By Patty Wilber
You know how it goes if you are a joiner. You join and then you end up doing stuff. You and the same 10 people that do stuff in the other organizations, too.
So my task for this coming weekend is Show Manager for the New Mexico Buckskin Horse Association (check out our newly improved website thanks to “joiner” Caitlin Dralle!)
This is a small pre-season type event. Many of the horses are still pretty hairy, so we call it a “Shaggy Show”.
I have run this February show for four or five years now and I have a new partner this year! You’d think since I’ve been doing it awhile I’d really have it down, but it’s the ONLY show I manage, so by the time February blows in again it does NOT feel like an old familiar job!
Here’s some of what you have to have:
A “premium”. I have no clue why the the list of classes is called the “premium” and when I looked up the definition of “premium”, “a list of classes at a horse show” was not one of the options. But if you search “horse show premiums” (on the ever amazing–to me–Internet), you will get examples.
Even more useful, however, is the tabsheet. This is the same list of classes but now set up in a form so that a person can enter the show. Here is a link to our Shaggy Show Premium. (I made it! Joiner!) (Also in case anyone just wants to attend said shaggy show.)
Then there are “class cards”: cards the riders fill out to enter each class.
And “judge’s cards”: so the judge can record the placings.
And a “gate or paddock sheet“: so the gate keeper (or paddock master) can round up the participants and get them through the gate for their classes.
In addition to paper, to run a show, you need people. Preferably people who are not busy showing!
Show manager (or two): Solicit the prizes from various businesses, recruit the volunteers, haul in the equipment and cows, secure the judges and solve any problems the day of the show.
Announcer: Keep everyone up to the minute!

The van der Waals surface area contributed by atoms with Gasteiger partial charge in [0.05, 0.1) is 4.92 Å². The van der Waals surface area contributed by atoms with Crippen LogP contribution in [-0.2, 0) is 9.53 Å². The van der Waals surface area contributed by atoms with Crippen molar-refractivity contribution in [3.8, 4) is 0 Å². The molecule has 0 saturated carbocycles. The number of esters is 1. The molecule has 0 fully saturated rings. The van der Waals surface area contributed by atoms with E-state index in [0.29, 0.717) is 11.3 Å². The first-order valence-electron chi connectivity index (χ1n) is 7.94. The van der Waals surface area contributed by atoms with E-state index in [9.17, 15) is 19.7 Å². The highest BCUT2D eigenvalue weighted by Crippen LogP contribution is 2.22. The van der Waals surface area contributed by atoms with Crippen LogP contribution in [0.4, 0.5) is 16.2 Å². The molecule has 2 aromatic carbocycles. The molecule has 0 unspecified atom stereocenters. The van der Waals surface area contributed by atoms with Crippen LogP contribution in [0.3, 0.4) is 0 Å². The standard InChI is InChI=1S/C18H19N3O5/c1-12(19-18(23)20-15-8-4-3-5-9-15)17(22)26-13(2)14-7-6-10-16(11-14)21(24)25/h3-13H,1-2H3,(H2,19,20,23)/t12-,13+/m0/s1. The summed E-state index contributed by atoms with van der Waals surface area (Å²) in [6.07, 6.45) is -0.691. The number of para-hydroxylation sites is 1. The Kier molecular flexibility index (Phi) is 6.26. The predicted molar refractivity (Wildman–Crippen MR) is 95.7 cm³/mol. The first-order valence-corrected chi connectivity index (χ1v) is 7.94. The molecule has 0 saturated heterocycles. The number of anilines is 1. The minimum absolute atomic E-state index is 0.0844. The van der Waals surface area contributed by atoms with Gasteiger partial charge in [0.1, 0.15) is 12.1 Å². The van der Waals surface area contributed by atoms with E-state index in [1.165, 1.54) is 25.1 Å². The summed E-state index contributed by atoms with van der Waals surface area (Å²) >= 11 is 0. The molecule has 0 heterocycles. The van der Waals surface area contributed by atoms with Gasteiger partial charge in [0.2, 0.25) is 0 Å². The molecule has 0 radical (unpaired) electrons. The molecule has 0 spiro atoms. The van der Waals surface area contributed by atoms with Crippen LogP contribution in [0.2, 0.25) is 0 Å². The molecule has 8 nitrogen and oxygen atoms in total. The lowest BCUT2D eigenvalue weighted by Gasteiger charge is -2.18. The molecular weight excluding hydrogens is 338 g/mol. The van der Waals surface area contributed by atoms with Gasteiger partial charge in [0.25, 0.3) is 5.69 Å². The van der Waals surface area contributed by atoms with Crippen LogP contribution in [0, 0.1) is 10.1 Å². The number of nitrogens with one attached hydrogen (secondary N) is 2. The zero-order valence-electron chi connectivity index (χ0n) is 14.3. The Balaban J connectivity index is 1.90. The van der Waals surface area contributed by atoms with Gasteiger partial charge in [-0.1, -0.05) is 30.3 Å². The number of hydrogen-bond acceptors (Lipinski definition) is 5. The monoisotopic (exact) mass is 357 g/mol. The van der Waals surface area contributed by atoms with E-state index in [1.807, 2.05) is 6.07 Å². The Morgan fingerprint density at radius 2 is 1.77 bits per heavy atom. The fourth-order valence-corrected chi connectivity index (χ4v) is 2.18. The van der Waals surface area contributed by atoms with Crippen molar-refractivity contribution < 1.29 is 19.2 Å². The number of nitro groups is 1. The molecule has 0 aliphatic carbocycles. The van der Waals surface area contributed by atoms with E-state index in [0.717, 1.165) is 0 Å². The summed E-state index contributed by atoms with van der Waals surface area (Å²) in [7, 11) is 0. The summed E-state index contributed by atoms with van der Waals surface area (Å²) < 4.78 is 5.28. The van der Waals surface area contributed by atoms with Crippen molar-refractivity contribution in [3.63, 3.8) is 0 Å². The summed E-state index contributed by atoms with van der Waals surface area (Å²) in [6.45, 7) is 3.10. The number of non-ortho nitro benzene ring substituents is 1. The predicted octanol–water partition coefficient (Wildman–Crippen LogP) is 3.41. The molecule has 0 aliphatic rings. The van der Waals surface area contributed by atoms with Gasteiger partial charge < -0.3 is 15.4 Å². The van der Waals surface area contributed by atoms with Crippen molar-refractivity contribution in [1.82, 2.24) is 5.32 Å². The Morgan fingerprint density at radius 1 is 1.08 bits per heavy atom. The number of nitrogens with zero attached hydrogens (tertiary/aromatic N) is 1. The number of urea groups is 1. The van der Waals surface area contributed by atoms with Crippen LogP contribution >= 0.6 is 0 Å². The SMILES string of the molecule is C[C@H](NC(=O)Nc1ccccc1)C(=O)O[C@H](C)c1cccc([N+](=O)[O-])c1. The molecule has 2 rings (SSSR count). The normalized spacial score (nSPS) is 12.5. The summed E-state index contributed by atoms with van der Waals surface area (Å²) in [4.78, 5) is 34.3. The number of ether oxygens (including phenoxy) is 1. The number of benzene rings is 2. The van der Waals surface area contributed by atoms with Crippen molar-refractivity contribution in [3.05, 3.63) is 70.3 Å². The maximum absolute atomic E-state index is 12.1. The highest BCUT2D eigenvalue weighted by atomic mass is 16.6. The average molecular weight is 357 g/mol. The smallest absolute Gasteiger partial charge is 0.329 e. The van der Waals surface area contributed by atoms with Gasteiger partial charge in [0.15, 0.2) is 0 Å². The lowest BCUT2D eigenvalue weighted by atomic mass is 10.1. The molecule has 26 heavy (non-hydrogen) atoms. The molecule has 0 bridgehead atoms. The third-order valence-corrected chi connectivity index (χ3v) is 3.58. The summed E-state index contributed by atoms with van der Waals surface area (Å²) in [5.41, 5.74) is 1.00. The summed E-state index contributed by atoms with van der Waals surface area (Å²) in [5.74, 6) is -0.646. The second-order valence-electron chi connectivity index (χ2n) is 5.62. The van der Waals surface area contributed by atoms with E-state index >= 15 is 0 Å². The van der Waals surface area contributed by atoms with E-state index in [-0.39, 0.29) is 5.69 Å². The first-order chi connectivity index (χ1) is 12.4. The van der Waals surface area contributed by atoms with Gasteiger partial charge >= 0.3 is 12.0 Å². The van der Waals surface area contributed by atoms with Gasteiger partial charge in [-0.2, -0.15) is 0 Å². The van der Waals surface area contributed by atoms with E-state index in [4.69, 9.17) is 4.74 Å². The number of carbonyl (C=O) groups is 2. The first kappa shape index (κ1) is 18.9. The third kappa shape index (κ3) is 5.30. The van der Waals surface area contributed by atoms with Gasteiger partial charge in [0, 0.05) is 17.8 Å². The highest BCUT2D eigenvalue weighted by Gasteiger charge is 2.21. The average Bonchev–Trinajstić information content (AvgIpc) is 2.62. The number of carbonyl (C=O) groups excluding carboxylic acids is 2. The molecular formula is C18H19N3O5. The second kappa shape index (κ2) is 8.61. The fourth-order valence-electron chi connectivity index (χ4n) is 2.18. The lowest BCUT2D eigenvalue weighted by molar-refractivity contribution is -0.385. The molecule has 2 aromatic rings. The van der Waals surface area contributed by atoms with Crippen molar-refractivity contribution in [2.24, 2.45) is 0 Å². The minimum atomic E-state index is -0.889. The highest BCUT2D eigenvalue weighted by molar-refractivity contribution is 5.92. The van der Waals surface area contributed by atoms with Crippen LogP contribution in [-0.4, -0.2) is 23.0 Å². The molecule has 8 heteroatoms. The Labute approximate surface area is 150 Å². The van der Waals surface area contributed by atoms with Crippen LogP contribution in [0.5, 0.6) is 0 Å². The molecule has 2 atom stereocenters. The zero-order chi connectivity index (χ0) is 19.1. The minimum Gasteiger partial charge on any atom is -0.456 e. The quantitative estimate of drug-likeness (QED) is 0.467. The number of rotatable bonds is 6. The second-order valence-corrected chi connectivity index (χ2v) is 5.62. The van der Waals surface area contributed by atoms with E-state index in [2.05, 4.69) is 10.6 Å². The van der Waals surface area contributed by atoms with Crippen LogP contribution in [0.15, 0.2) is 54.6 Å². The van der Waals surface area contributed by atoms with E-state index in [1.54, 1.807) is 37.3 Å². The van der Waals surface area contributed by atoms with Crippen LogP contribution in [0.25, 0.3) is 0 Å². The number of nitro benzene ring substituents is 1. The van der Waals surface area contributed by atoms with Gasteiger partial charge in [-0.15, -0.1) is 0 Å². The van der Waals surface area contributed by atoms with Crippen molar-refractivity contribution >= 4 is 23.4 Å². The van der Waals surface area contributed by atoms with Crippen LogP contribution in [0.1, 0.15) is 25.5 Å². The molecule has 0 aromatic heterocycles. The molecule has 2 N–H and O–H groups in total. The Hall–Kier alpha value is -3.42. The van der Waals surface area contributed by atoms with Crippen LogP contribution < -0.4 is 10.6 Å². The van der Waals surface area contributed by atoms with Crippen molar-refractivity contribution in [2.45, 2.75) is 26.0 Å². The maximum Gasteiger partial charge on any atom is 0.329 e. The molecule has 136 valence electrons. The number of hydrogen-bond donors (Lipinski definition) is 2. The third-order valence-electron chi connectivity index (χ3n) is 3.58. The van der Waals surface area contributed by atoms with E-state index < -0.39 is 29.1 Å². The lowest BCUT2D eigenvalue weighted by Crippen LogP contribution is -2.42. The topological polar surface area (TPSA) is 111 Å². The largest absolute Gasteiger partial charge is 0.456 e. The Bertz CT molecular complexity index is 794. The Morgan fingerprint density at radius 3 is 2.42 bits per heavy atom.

Office help: Take the money and organize those forms!
Paddock Master (Gate Person): Get people in the ring on the right horse for the right class. A good gate person keeps things running very smoothly.
Judge: Self explanatory. But if the judge is slow the show really drags. If the judge is too quick people feel like they didn’t get “a look”. As in: “I rode in the arena and the judge was so busy with Suzy Q that I didn’t even get a look!”
(Waaa!) But horse shows are JUDGED, so.
And as an aside (see how I moved it to a side???), a long time ago, I worked with a trainer up in Lamy, NM and I was whining about being beaten
I probably said some lame thing about this competitor winning multiple divisions and how that Wasn’tVery Fair.
That trainer kind of shrugged and said, “I guess you’ll just have to get better.”
Ring Steward: Do things for the judge.
Ring Crew: Put up (and remove) obstacles for trail, jumping and any event that requires cones (like reining).
Cow Movers: Put cows in the arena for the competition and get them out again when done. Toots and I put cows back last month and we are going to do it again this time, too! It was fun!
Point Keeper: Add up the points for each competitor so we can award “high point” prizes in various categories. If a person says “I got high point 19 and over at the last show” then they had the most points out of all competitors over the age of 19.
It turns out a person can do multiple jobs, and this is a small show, so I will be office help, trail crew, trail judge and cow mover. My partner Shoshona will be ring crew, trail equipment hauler, office help, whatever else needs doing, and show.
And if anything goes wrong, we will just shut the whole thing down and go watch the Super Bowl! (Go 49′ers!!)
Here are a few remodel updates.